Slap 30 cm or so of Rockwool on all surfaces except the floor and things should be moving. Check acousticmodelling.com and the gas flow resistivity database in here for what materials will do what at a certain depth. Good luck.
Old 11th September 2020
  #4
Quote:
Originally Posted by ostfisk View Post
Well if the room is untreated the frequencies will be all over the place. So in your situation the best spot might be on the opposite wall.

....

Here's a before and after of my room. https://www.youtube.com/watch?v=L5OCOhARWMA This just the back wall treated. It's more treated now. A new video will be made once it's completely finished.
Hmmm, so maybe my strategy should be treating the room assuming I will use the desk against the wall, and it might correct the bass node properly.

That's a cool video. What a massive treatment on the back wall! I was also surprised at the difference the diffusion made. Great work!
Old 11th September 2020
  #5
Quote:
Originally Posted by johannburkard View Post
Wow.

......

for what materials will do what at a certain depth. Good luck.
Yeah, "wow".

So the room is causing that nasty lull in the bass region. I'm going to try treating it as if I were sitting in the correct spot, and see how that works....
Old 12th September 2020
  #6
Quote:
Originally Posted by greatFox View Post
Yeah, "wow".

So the room is causing that nasty lull in the bass region. I'm going to try treating it as if I were sitting in the correct spot, and see how that works....
I hate to be the one that says it, but your room will always have some issues no matter what you do if it really is an 11ft square.

And in a square shape room, sitting closer to the front doesn't really help. You really have to sit near the middle of room (44% from front wall) with speakers away from the front and side walls.

If you treat each of the surfaces by 2ft( except for floor) the best you can hope for is what I modeled in pic attached. But that is contingent on you treating every surface by 2ft. That's is not counting if you have windows or doors or any other obstructions on surfaces.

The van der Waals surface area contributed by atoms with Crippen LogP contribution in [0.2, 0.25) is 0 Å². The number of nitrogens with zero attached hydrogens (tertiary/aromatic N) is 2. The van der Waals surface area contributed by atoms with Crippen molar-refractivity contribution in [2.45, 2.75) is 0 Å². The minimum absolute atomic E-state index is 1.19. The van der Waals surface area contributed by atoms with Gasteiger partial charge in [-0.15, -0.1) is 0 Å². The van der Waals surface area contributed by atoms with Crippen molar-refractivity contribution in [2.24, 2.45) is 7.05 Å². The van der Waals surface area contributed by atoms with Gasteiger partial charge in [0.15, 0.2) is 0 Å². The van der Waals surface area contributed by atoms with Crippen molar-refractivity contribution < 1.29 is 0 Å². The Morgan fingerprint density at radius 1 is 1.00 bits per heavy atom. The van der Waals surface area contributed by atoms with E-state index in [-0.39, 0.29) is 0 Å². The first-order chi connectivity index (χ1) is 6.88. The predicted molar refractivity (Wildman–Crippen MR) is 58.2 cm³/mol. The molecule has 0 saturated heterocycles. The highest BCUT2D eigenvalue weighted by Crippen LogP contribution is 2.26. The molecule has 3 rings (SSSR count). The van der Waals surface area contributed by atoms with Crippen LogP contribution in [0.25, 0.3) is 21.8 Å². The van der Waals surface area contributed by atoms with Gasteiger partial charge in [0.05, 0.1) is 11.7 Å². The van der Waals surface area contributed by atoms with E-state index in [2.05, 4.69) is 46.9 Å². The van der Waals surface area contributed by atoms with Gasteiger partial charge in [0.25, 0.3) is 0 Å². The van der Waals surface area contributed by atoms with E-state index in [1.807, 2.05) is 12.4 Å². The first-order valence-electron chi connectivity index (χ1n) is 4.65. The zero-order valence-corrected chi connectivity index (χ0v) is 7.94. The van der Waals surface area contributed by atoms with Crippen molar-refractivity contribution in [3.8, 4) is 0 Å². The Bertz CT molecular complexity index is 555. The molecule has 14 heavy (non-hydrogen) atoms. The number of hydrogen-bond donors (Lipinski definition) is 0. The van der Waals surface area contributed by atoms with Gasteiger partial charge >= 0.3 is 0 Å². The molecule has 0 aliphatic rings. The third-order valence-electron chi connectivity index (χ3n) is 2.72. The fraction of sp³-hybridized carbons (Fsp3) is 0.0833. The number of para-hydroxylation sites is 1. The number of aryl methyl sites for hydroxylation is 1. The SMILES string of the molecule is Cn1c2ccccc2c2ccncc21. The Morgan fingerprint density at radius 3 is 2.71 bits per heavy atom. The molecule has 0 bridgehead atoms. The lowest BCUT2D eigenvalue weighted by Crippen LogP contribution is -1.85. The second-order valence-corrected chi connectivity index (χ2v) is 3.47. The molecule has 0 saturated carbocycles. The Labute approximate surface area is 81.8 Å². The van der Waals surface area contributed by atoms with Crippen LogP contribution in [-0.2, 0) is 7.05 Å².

This will give you about a theorertical +/-6db frequency response.
Attached Thumbnails
How do you guys mix with monitors so close?-screen-shot-2020-09-11-7.34.58-pm.jpg  
Old 12th September 2020
  #7
Lives for gear
 
akebrake's Avatar
 

Calculators

Quote:
Originally Posted by greatFox View Post
...So the room is causing that nasty lull in the bass region.
The nice flat FR shown (occationally) in speaker manuf. spec sheet are measured without reflections from a room. E.g free field/ anechoic (pic 1 Genelec M040)

Resonant reflections (room modes) are room dimension dependent and areas of Hi and Lo SPL are visualized well in hunecke Mode calculator.
Hunecke is only meteric . Tip: REW Room Sim have a very convenient metric/ imperial "translator"
Step through the modal frequencies and watch the lack of bass... Pic 2

Mode numbers are also a convenient way to comunicate about modes!

Non resonant (SBIR) type reflections are position dependent and the frequency will change when you move the speaker or listener.

I’m not aware of any simple SBIR calculator.

As you've got REW measure your empty room diagonally (with the sub) and verify the calculated modal frequencies.

Best
Attached Thumbnails
How do you guys mix with monitors so close?-gen-m-040-spec.jpg   How do you guys mix with monitors so close?-mode-hun-0.0.1.jpg  

Last edited by akebrake; 12th September 2020 at 04:33 PM.. Reason: Link added
Old 12th September 2020
  #8
Quote:
Originally Posted by thethrillfactor View Post
I hate to be the one that says it, but your room will always have some issues no matter what you do if it really is an 11ft square.

And in a square shape room, sitting closer to the front doesn't really help. You really have to sit near the middle of room (44% from front wall) with speakers away from the front and side walls.

If you treat each of the surfaces by 2ft( except for floor) the best you can hope for is what I modeled in pic attached. But that is contingent on you treating every surface by 2ft. That's is not counting if you have windows or doors or any other obstructions on surfaces.

This will give you about a theoretical +/-6db frequency response.
Yeah I know square rooms are the worst, but I need to make the best of it. If I sit anywhere in the middle of the room, and the sub is on any side wall, I cannot hear any bass. If I put the sub in the middle of the room, the bass on any side wall is very anemic, and I can't hear the very low bass.